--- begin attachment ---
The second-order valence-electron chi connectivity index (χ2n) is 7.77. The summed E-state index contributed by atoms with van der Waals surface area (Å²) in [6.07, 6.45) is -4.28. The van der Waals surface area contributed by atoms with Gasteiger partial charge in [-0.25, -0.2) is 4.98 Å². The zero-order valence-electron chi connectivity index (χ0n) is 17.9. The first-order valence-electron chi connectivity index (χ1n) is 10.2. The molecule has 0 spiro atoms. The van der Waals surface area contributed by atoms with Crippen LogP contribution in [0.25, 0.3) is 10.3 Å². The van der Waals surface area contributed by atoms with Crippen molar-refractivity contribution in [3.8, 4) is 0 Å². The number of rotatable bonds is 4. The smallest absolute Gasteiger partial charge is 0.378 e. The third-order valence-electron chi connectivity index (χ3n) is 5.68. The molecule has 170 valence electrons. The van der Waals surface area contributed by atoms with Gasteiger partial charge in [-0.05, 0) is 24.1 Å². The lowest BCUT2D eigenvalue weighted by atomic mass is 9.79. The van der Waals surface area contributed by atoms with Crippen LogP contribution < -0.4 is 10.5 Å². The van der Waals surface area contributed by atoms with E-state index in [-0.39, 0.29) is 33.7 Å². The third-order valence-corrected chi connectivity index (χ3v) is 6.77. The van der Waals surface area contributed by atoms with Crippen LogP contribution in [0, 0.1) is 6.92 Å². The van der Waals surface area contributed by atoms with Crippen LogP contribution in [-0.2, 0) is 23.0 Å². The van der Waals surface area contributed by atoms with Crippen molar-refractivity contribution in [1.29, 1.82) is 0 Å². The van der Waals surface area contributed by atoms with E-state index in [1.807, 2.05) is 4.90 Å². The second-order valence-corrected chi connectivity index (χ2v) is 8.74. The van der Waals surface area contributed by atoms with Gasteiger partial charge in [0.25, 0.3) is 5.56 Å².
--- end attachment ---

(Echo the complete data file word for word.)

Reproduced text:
The second-order valence-electron chi connectivity index (χ2n) is 7.77. The summed E-state index contributed by atoms with van der Waals surface area (Å²) in [6.07, 6.45) is -4.28. The van der Waals surface area contributed by atoms with Gasteiger partial charge in [-0.25, -0.2) is 4.98 Å². The zero-order valence-electron chi connectivity index (χ0n) is 17.9. The first-order valence-electron chi connectivity index (χ1n) is 10.2. The molecule has 0 spiro atoms. The van der Waals surface area contributed by atoms with Crippen LogP contribution in [0.25, 0.3) is 10.3 Å². The van der Waals surface area contributed by atoms with Crippen molar-refractivity contribution in [3.8, 4) is 0 Å². The number of rotatable bonds is 4. The smallest absolute Gasteiger partial charge is 0.378 e. The third-order valence-electron chi connectivity index (χ3n) is 5.68. The molecule has 170 valence electrons. The van der Waals surface area contributed by atoms with Gasteiger partial charge in [-0.05, 0) is 24.1 Å². The lowest BCUT2D eigenvalue weighted by atomic mass is 9.79. The van der Waals surface area contributed by atoms with Crippen LogP contribution < -0.4 is 10.5 Å². The van der Waals surface area contributed by atoms with E-state index in [-0.39, 0.29) is 33.7 Å². The third-order valence-corrected chi connectivity index (χ3v) is 6.77. The van der Waals surface area contributed by atoms with Crippen LogP contribution in [0, 0.1) is 6.92 Å². The van der Waals surface area contributed by atoms with Crippen LogP contribution in [-0.2, 0) is 23.0 Å². The van der Waals surface area contributed by atoms with Crippen molar-refractivity contribution in [1.29, 1.82) is 0 Å². The van der Waals surface area contributed by atoms with E-state index in [1.807, 2.05) is 4.90 Å². The second-order valence-corrected chi connectivity index (χ2v) is 8.74. The van der Waals surface area contributed by atoms with Gasteiger partial charge in [0.25, 0.3) is 5.56 Å².